Gannett’s New ‘Web First’ Hyper-Local Coverage

The Washington Post has a piece today on Gannett’s new “hyper-local” Internet first coverage experiment. There are some expressed concerns in the article about diminished quality and the neworthiness of subjects being covered in a push for hyper-local content.

By analogy think about YouTube. It rose to immense popularity not just because of the so-called “tail content” but because of copyrighted, high-quality professionally produced material.

Newspapers need to retain the integrity their greatest asset, editorial content, and not pump a bunch of “cat in local tree” stories onto their sites for the sake of having local content.

Community participation and inclusion of third party content can satisfy the “hyper-local imperative.” Newspapers must also focus on the usability of their sites in tandem with any reporting changes.


Related: The NAA predicts 22% online ad growth at newspaper sites next year (via MediaPost)


3 Responses to “Gannett’s New ‘Web First’ Hyper-Local Coverage”

  1. » Should all newspapers use “mojos?” Says:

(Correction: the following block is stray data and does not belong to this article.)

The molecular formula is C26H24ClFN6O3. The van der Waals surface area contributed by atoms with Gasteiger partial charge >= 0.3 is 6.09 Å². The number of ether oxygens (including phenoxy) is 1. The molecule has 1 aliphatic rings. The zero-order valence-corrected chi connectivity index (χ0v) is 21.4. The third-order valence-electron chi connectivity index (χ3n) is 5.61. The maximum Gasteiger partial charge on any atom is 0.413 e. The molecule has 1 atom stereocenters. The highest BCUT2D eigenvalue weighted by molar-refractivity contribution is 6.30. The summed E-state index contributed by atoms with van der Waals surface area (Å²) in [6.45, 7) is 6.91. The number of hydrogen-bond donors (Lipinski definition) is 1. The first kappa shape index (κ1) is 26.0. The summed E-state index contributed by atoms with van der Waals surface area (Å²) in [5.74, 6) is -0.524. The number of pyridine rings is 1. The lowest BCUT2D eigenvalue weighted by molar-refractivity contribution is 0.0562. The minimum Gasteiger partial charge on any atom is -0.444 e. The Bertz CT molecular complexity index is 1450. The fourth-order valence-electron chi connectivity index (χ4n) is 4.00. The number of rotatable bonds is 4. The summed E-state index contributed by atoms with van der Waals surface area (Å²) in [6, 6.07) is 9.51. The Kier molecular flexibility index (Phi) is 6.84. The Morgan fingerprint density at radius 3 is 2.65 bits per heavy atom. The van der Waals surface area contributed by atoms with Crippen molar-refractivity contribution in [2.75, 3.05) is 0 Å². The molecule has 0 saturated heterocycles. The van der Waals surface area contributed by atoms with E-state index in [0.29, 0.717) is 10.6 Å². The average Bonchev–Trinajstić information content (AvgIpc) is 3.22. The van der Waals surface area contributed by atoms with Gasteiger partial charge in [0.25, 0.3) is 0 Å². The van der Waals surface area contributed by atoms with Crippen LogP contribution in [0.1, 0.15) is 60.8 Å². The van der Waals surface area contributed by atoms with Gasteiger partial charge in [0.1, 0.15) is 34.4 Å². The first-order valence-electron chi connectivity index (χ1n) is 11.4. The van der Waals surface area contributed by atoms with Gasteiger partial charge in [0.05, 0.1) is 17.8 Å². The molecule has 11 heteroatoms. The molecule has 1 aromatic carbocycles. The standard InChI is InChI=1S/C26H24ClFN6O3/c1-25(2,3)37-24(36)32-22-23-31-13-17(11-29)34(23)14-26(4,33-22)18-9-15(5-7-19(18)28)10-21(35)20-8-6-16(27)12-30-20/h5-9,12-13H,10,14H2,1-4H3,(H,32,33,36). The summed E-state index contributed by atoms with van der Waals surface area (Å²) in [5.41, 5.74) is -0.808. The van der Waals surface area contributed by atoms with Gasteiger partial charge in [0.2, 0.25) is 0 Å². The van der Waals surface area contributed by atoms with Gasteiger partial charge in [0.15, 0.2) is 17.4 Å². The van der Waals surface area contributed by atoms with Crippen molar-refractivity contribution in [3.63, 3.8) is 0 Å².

[…] with   |   Email this entry   |   TrackBack URI   |   Digg it   |   Track with co.mments   |     |   Cosmos Click here forcopyright permissions! Copyright 2006 Mathew Ingram […]

  2. - Star Tribune’s New Online Community Tool « LocalMN Blog Says:

    […] This is a step above what some online newspapers have been doing by trying to increase readership and retention. Greg Sterling from Screenwerk points out how some are trying to improve this, but not necessarily in the right way. […]

  3. Chris Parente Says:

    Agreed — nice concept, poor execution. Hyper-local microsites with clearly labeled user generated content seems like a great idea. “mojos” pressured to post just about anything isn’t.

    I really do hope newspapers figure it out, though.

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